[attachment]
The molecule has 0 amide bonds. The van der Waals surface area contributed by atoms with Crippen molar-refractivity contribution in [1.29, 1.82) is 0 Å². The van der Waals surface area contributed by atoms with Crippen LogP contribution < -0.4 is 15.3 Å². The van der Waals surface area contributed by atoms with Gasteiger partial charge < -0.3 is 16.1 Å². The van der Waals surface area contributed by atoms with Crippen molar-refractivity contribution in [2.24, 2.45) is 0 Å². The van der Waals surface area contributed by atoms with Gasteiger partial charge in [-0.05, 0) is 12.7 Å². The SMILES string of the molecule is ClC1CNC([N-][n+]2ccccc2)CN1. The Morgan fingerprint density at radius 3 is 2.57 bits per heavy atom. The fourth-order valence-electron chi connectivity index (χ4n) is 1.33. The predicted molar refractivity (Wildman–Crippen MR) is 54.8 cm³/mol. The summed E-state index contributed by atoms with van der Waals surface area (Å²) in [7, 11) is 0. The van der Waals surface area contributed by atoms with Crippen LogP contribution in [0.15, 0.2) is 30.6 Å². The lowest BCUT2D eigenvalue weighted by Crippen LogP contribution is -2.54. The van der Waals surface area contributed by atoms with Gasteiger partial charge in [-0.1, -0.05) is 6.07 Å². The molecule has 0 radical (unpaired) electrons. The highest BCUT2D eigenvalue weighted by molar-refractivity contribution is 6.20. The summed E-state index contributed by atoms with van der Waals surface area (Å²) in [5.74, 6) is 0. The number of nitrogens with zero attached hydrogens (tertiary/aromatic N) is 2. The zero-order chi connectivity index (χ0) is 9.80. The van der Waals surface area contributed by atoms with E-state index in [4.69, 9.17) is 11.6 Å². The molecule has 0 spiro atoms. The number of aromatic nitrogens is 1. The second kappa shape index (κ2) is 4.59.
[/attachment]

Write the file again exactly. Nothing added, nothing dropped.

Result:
The molecule has 0 amide bonds. The van der Waals surface area contributed by atoms with Crippen molar-refractivity contribution in [1.29, 1.82) is 0 Å². The van der Waals surface area contributed by atoms with Crippen LogP contribution < -0.4 is 15.3 Å². The van der Waals surface area contributed by atoms with Gasteiger partial charge < -0.3 is 16.1 Å². The van der Waals surface area contributed by atoms with Crippen molar-refractivity contribution in [2.24, 2.45) is 0 Å². The van der Waals surface area contributed by atoms with Gasteiger partial charge in [-0.05, 0) is 12.7 Å². The SMILES string of the molecule is ClC1CNC([N-][n+]2ccccc2)CN1. The Morgan fingerprint density at radius 3 is 2.57 bits per heavy atom. The fourth-order valence-electron chi connectivity index (χ4n) is 1.33. The predicted molar refractivity (Wildman–Crippen MR) is 54.8 cm³/mol. The summed E-state index contributed by atoms with van der Waals surface area (Å²) in [7, 11) is 0. The van der Waals surface area contributed by atoms with Crippen LogP contribution in [0.15, 0.2) is 30.6 Å². The lowest BCUT2D eigenvalue weighted by Crippen LogP contribution is -2.54. The van der Waals surface area contributed by atoms with Gasteiger partial charge in [-0.1, -0.05) is 6.07 Å². The molecule has 0 radical (unpaired) electrons. The highest BCUT2D eigenvalue weighted by molar-refractivity contribution is 6.20. The summed E-state index contributed by atoms with van der Waals surface area (Å²) in [5.74, 6) is 0. The number of nitrogens with zero attached hydrogens (tertiary/aromatic N) is 2. The zero-order chi connectivity index (χ0) is 9.80. The van der Waals surface area contributed by atoms with E-state index in [4.69, 9.17) is 11.6 Å². The molecule has 0 spiro atoms. The number of aromatic nitrogens is 1. The second kappa shape index (κ2) is 4.59.